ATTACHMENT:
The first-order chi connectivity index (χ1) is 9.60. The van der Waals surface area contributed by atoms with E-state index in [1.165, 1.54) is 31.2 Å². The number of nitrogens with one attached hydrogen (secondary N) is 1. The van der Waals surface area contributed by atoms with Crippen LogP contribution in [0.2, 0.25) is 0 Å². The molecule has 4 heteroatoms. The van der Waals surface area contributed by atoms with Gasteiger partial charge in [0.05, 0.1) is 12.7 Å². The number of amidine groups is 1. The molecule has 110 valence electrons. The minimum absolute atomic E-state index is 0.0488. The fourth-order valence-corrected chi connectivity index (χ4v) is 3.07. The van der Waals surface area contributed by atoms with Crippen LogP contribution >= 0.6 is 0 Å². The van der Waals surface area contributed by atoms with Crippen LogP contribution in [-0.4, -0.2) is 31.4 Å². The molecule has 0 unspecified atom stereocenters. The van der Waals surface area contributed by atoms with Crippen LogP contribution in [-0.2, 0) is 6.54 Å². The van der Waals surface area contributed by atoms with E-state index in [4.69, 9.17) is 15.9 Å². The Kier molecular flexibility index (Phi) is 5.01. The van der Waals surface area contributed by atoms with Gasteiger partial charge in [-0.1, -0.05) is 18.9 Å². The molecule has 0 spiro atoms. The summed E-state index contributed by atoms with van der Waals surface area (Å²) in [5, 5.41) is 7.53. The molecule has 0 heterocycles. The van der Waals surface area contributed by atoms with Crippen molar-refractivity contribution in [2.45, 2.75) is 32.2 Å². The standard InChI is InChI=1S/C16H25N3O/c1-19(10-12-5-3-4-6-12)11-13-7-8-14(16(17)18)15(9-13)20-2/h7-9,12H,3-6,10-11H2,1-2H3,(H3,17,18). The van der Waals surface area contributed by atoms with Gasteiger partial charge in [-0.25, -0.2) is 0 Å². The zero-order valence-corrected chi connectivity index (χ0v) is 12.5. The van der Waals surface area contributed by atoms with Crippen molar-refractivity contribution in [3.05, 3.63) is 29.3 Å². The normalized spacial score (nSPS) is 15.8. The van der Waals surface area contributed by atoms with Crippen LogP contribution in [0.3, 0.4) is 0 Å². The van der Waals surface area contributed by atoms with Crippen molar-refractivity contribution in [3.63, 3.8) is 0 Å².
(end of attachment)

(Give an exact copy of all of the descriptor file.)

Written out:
The first-order chi connectivity index (χ1) is 9.60. The van der Waals surface area contributed by atoms with E-state index in [1.165, 1.54) is 31.2 Å². The number of nitrogens with one attached hydrogen (secondary N) is 1. The van der Waals surface area contributed by atoms with Crippen LogP contribution in [0.2, 0.25) is 0 Å². The molecule has 4 heteroatoms. The van der Waals surface area contributed by atoms with Gasteiger partial charge in [0.05, 0.1) is 12.7 Å². The number of amidine groups is 1. The molecule has 110 valence electrons. The minimum absolute atomic E-state index is 0.0488. The fourth-order valence-corrected chi connectivity index (χ4v) is 3.07. The van der Waals surface area contributed by atoms with Crippen LogP contribution >= 0.6 is 0 Å². The van der Waals surface area contributed by atoms with Crippen LogP contribution in [-0.4, -0.2) is 31.4 Å². The molecule has 0 unspecified atom stereocenters. The van der Waals surface area contributed by atoms with Crippen LogP contribution in [-0.2, 0) is 6.54 Å². The van der Waals surface area contributed by atoms with E-state index in [4.69, 9.17) is 15.9 Å². The Kier molecular flexibility index (Phi) is 5.01. The van der Waals surface area contributed by atoms with Gasteiger partial charge in [-0.1, -0.05) is 18.9 Å². The molecule has 0 spiro atoms. The summed E-state index contributed by atoms with van der Waals surface area (Å²) in [5, 5.41) is 7.53. The molecule has 0 heterocycles. The van der Waals surface area contributed by atoms with Crippen molar-refractivity contribution in [2.45, 2.75) is 32.2 Å². The standard InChI is InChI=1S/C16H25N3O/c1-19(10-12-5-3-4-6-12)11-13-7-8-14(16(17)18)15(9-13)20-2/h7-9,12H,3-6,10-11H2,1-2H3,(H3,17,18). The van der Waals surface area contributed by atoms with Gasteiger partial charge in [-0.25, -0.2) is 0 Å². The zero-order valence-corrected chi connectivity index (χ0v) is 12.5. The van der Waals surface area contributed by atoms with Crippen molar-refractivity contribution in [3.05, 3.63) is 29.3 Å². The normalized spacial score (nSPS) is 15.8. The van der Waals surface area contributed by atoms with Crippen LogP contribution in [0.3, 0.4) is 0 Å². The van der Waals surface area contributed by atoms with Crippen molar-refractivity contribution in [3.63, 3.8) is 0 Å².